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Response to an event: Minding the patient & the Organisation an Australian Perspective P Scalliet M Coffey J Cunningham C Hamilton.

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Presentation on theme: "Response to an event: Minding the patient & the Organisation an Australian Perspective P Scalliet M Coffey J Cunningham C Hamilton."— Presentation transcript:

1 Response to an event: Minding the patient & the Organisation an Australian Perspective P Scalliet M Coffey J Cunningham C Hamilton

2 Topics Background, Definitions and Context The Incident The Patient –Disclosure? –When? –What? –Where? –How? –Who? The Organisation

3 Medical Errors Australian study revealed 18,000 annual deaths from medical errors UK Department of Health Expert Group in June 2000 estimated that over 850,000 incidents harm NHS patients In 2004, the Canadian Adverse Events Study found that adverse events occurred in more than 7% of hospital admissions, and estimated that 9,000 to 24,000 Canadians die annually after an avoidable medical error. WHO estimate that one in ten persons receiving health care will suffer preventable harm. 5,375 records Netherlands found 498 adverse events identified in the sample. Only 18 of the 498 (3.6%) records with references to adverse events were found in one or more of the four reporting systems that had been put in place. Christiaans-Dingelhoff 2011

4 The Case for Disclosure Ethical Requirement –Patient Autonomy/ Therapeutic Relationship –Codes of Ethical Conduct Nonmalfeasance, Beneficence, Informed Consent, Justice. US - JCAHO requirement –As part of accreditation process –California SB1237 (2010) mandates >20% dose wrong site or ptt errors are disclosed and reported. Hospital policy Legal risk management strategy (Uni Michigan reports 61% less litigation costs)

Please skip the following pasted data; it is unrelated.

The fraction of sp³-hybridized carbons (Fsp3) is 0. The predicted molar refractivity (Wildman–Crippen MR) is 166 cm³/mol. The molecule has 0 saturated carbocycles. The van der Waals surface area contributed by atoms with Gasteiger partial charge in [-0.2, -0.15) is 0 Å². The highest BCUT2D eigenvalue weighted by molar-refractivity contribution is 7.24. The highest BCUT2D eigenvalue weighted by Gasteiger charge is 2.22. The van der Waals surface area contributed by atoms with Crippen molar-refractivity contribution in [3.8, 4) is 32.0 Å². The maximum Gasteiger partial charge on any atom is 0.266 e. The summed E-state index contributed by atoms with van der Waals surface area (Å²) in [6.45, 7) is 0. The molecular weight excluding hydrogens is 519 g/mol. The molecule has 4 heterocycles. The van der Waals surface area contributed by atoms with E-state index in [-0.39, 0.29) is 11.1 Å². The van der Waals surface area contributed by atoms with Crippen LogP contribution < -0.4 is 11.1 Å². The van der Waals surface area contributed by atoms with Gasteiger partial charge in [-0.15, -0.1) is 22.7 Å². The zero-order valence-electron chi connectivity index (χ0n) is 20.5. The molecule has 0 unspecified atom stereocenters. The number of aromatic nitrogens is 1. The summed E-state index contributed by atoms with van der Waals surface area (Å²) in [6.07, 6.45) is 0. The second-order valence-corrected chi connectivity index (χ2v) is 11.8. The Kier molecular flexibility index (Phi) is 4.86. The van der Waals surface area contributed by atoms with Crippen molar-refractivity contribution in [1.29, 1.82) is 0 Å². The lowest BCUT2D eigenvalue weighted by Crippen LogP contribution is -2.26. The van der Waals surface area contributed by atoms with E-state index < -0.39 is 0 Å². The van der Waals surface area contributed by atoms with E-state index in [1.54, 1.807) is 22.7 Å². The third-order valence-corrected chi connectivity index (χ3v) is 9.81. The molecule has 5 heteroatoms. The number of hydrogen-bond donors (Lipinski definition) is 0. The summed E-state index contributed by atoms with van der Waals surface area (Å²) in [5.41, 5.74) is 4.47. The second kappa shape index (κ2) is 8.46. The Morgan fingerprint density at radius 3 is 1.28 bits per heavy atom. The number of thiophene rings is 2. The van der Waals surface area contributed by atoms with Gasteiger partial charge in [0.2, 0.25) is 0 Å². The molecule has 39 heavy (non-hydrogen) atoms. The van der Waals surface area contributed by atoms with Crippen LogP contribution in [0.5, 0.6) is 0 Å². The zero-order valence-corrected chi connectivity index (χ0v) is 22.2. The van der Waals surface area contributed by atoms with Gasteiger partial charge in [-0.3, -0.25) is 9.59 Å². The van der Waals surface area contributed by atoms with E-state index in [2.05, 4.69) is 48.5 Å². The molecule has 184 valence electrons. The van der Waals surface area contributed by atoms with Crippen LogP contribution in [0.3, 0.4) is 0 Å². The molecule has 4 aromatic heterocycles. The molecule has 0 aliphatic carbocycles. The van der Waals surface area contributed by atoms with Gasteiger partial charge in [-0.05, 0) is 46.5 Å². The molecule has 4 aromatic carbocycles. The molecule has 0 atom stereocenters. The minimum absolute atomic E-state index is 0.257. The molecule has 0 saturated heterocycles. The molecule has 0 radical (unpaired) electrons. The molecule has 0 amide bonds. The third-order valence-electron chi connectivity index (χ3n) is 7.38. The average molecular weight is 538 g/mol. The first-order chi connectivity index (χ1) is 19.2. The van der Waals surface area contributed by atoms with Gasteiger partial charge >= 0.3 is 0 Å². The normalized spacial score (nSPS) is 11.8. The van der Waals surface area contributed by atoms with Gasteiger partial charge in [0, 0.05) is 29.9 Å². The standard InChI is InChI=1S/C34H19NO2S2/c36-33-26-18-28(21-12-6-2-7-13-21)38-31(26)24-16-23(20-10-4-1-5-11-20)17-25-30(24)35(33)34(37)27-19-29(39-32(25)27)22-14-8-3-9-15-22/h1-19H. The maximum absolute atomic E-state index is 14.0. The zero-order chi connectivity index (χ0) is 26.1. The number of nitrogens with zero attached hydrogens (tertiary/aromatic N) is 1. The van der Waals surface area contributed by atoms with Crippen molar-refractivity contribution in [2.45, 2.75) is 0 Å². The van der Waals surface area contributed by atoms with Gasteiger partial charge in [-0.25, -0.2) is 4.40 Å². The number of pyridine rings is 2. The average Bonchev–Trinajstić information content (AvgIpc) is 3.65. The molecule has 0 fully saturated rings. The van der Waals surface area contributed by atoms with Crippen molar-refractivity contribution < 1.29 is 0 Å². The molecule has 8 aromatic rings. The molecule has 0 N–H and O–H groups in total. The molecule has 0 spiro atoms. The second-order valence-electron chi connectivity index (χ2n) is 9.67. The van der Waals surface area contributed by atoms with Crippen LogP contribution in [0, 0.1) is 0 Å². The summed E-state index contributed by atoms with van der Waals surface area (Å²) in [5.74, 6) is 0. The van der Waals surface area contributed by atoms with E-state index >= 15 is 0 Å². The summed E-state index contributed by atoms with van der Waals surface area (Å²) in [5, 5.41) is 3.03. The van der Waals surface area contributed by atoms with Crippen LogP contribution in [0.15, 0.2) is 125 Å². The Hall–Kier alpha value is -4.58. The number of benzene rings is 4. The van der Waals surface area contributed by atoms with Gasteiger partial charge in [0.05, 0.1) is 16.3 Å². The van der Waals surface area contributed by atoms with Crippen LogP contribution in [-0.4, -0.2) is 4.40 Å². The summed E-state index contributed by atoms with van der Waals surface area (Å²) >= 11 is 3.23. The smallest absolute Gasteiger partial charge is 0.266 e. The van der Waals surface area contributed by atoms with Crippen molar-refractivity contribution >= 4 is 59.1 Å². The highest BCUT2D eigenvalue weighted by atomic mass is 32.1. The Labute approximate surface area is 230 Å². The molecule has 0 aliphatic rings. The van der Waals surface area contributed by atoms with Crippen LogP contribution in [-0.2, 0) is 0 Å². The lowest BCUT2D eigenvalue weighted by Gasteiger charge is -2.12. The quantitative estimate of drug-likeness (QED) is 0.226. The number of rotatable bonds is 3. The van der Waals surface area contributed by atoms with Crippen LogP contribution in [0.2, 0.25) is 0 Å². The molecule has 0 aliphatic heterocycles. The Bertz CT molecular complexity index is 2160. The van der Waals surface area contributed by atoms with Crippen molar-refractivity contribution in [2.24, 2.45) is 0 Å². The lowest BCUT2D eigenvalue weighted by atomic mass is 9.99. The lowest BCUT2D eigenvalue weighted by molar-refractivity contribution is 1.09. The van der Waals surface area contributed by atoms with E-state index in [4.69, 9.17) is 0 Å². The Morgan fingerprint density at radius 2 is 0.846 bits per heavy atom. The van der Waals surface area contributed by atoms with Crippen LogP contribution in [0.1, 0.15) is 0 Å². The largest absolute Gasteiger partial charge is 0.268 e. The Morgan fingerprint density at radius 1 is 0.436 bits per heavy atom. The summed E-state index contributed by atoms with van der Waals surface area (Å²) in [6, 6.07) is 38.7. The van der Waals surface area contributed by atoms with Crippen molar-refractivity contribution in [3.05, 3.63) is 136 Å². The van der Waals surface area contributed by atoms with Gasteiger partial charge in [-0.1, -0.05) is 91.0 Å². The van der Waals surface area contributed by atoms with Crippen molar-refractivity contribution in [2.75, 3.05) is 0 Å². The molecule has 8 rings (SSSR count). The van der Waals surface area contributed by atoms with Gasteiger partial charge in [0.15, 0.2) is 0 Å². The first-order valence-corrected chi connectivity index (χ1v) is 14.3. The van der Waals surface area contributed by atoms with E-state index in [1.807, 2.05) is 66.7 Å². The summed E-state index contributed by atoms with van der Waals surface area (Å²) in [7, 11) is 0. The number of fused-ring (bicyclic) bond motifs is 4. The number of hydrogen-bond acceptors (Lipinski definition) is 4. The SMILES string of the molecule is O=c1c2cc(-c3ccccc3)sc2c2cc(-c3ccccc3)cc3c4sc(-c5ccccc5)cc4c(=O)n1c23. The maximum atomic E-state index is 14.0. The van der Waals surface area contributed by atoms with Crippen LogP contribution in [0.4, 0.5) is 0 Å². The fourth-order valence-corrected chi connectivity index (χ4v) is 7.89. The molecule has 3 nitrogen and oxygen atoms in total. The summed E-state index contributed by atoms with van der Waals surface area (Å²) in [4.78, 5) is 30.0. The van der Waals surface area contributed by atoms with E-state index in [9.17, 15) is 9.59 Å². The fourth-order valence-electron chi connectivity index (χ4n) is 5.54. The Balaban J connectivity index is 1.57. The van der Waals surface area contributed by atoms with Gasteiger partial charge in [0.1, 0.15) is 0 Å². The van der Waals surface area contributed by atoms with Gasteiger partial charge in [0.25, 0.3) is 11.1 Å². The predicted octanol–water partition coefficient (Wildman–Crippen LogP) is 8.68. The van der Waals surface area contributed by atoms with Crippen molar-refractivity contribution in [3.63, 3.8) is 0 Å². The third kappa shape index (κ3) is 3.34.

5 Should you tell the patient? Patients want full disclosure –Hypothetical error scenarios : Mild, Moderate, Severe Misconceptions –Change physicians –Litigation Witman AB, Park DM, Hardin SB Arch Intern Med. 1996;156:2565-2569

6 Disclosure – The Truth Not often practised –Only ~50% of interns and residents who had made medical mistakes informed their seniors –Less than 25% of them disclosed their mistakes to the patient or family Wu AW, Folkman S, McPhee S, Lo B JAMA 1991;265:2089-2094 Similar to breaking bad news not Giving an apology / expressing regret /explaining facts is not admitting liability

7 What is OD? ( from OD Review Allen et al 2008)

8 What is OD?


10 Function of OD



13 Barriers to OD



16 RT Errors Rate of 0.6 events per patient (cf aviation)) 7.8% of these classified as high severity events (>10 mm or 10% in dose) Most are near-misses. NY Times, Lisa Norris, Epinal, Adelaide Port Macquarie etc

17 The Incident Type of error –Dose or volume –Component: Dose / shielding / isocentre / patient / field size / gantry angle / collimator angle / energy / bolus / wedge /... Potential Consequences –Tumour Control Probability TCP –Normal Tissue Complication Probability NTCP